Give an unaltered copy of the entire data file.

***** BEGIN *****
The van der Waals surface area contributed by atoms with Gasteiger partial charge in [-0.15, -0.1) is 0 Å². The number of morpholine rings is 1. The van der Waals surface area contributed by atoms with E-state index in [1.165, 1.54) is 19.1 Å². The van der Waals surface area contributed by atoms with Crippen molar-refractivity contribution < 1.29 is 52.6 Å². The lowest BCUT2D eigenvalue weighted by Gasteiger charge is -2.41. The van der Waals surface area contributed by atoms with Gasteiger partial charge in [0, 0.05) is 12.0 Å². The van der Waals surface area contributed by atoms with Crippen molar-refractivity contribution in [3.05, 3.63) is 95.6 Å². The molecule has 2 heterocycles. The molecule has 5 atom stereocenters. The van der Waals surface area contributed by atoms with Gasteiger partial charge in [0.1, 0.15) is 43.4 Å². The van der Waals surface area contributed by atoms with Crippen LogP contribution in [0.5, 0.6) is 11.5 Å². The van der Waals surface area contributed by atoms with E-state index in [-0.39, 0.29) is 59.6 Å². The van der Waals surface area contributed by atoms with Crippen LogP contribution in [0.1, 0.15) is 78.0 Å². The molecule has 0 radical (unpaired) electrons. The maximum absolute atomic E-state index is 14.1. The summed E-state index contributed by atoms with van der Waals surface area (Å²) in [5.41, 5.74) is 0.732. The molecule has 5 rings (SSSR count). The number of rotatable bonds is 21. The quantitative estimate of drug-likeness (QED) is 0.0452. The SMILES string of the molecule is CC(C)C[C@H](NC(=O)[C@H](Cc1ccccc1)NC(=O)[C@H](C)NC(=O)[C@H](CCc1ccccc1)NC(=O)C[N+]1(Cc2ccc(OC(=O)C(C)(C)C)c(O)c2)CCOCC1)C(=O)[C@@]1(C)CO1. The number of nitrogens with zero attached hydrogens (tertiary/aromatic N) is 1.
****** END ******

The van der Waals surface area contributed by atoms with Gasteiger partial charge in [-0.15, -0.1) is 0 Å². The number of morpholine rings is 1. The van der Waals surface area contributed by atoms with E-state index in [1.165, 1.54) is 19.1 Å². The van der Waals surface area contributed by atoms with Crippen molar-refractivity contribution < 1.29 is 52.6 Å². The lowest BCUT2D eigenvalue weighted by Gasteiger charge is -2.41. The van der Waals surface area contributed by atoms with Gasteiger partial charge in [0, 0.05) is 12.0 Å². The van der Waals surface area contributed by atoms with Crippen molar-refractivity contribution in [3.05, 3.63) is 95.6 Å². The molecule has 2 heterocycles. The molecule has 5 atom stereocenters. The van der Waals surface area contributed by atoms with Gasteiger partial charge in [0.1, 0.15) is 43.4 Å². The van der Waals surface area contributed by atoms with Crippen LogP contribution in [0.5, 0.6) is 11.5 Å². The van der Waals surface area contributed by atoms with E-state index in [-0.39, 0.29) is 59.6 Å². The van der Waals surface area contributed by atoms with Crippen LogP contribution in [0.1, 0.15) is 78.0 Å². The molecule has 0 radical (unpaired) electrons. The maximum absolute atomic E-state index is 14.1. The summed E-state index contributed by atoms with van der Waals surface area (Å²) in [5.41, 5.74) is 0.732. The molecule has 5 rings (SSSR count). The number of rotatable bonds is 21. The quantitative estimate of drug-likeness (QED) is 0.0452. The SMILES string of the molecule is CC(C)C[C@H](NC(=O)[C@H](Cc1ccccc1)NC(=O)[C@H](C)NC(=O)[C@H](CCc1ccccc1)NC(=O)C[N+]1(Cc2ccc(OC(=O)C(C)(C)C)c(O)c2)CCOCC1)C(=O)[C@@]1(C)CO1. The number of nitrogens with zero attached hydrogens (tertiary/aromatic N) is 1.